Missing the spark
If your car’s starter motor spins but the engine doesn’t fire, then chances are that the spark plugs may be wet. Dry them and the leads with a water dispersant like WD40. Using a blow dryer to remove any dampness from them is also a smart move.
If the fuel pump is working properly and fuel is still not reaching the engine, the problem could be a clogged fuel filter. Ideally, you should replace the fuel filter every 10,000km or so.
Take a break
Repeatedly cranking your car’s engine puts considerable load on the battery and drains it. It’s a good idea to give a 10-minute break before trying again.
Some owners run on bone-dry tanks. As a rule, keep at least five litres of fuel as reserve.
How to jump-start
Check your car’s battery first. If you live in a low-temperature area, chances are that the electrolyte solution inside the battery has frozen. Don’t try to jump-start such a car. If there are cracks in the battery casing, don’t try to jump-start it. Both ignitions should be off. Each battery has a positive (+) and a negative (-) terminal. The positive terminal usually has a cover and the negative usually an uncovered, plain black cable.
Connect the other end of the cables to your car’s battery by installing the positive clamp onto the positive post of the dead battery. Make sure the clamps do not touch each other. Connect the negative clamp to a clean ground on the engine of the dead car or directly onto the negative battery post. Connecting the negative clamp onto the engine will reduce the possibility of a spark around the dead battery.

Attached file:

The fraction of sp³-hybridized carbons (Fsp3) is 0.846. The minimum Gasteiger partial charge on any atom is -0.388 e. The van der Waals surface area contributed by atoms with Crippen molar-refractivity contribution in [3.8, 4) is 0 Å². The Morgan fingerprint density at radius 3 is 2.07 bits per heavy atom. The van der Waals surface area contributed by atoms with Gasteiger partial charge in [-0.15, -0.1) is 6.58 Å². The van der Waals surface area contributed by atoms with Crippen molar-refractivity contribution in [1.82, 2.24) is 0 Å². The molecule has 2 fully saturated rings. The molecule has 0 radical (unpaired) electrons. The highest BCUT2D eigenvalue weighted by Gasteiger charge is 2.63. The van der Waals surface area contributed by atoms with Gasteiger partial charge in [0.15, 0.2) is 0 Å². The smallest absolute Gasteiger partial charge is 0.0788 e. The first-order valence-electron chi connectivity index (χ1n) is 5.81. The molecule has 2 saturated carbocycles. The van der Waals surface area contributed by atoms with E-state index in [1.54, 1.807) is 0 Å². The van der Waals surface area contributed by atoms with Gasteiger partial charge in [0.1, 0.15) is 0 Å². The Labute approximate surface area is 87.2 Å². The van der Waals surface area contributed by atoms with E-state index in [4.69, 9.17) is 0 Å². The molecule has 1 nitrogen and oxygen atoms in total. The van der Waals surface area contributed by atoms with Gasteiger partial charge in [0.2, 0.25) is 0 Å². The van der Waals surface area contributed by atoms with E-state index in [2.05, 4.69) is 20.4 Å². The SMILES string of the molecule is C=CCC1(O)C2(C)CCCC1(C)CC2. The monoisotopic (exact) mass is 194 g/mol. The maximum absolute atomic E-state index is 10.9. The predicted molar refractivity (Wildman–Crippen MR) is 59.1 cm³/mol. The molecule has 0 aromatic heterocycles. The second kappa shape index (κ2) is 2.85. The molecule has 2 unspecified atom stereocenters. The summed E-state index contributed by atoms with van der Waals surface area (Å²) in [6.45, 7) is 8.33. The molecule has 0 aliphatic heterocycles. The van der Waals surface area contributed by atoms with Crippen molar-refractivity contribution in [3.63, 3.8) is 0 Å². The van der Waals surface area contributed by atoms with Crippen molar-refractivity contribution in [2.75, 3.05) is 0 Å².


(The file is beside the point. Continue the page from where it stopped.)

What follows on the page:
Start the car that is doing the jumping and let it charge your dead battery for five to 10 minutes. Then shut off its engine. Turn the key in the ignition to make sure you can start your car. Remove the negative clamp from the car providing the jump. Do not allow the clamps to touch. Remove the positive clamp from the same car. If the car still doesn’t start, chances are that it’s not going to.
We have just endured one of the coldest winters on record. As with many car components, batteries do not perform at their best when cold. In fact, at zero, a battery can only provide 65% of the cold start performance it can provide at + 15c. If the battery is old and tired, and or not fully charged, then the performance drop is even greater. This is why batteries fail in cold conditions.
The weather also highlights how car batteries will have a much tougher time in the future, unless the correct technology is used when replacing a battery. Micro-hybrid technologies (such as stop-start, brake energy regeneration and alternator passive boost) is having a profound effect on the battery market.
It is expected that by 2015 65% of all new cars sold will be stop start. In a micro-hybrid system, the battery moves from its traditional role as a starter battery to an integral part of the vehicle. It needs to maintain all the electrical systems in the car when it is switched off, while coping with intermittent charging and deep cycling.
As ever, never choose a battery on price, first ensure the replacement battery is of the same technology and specification as the original, then consider price.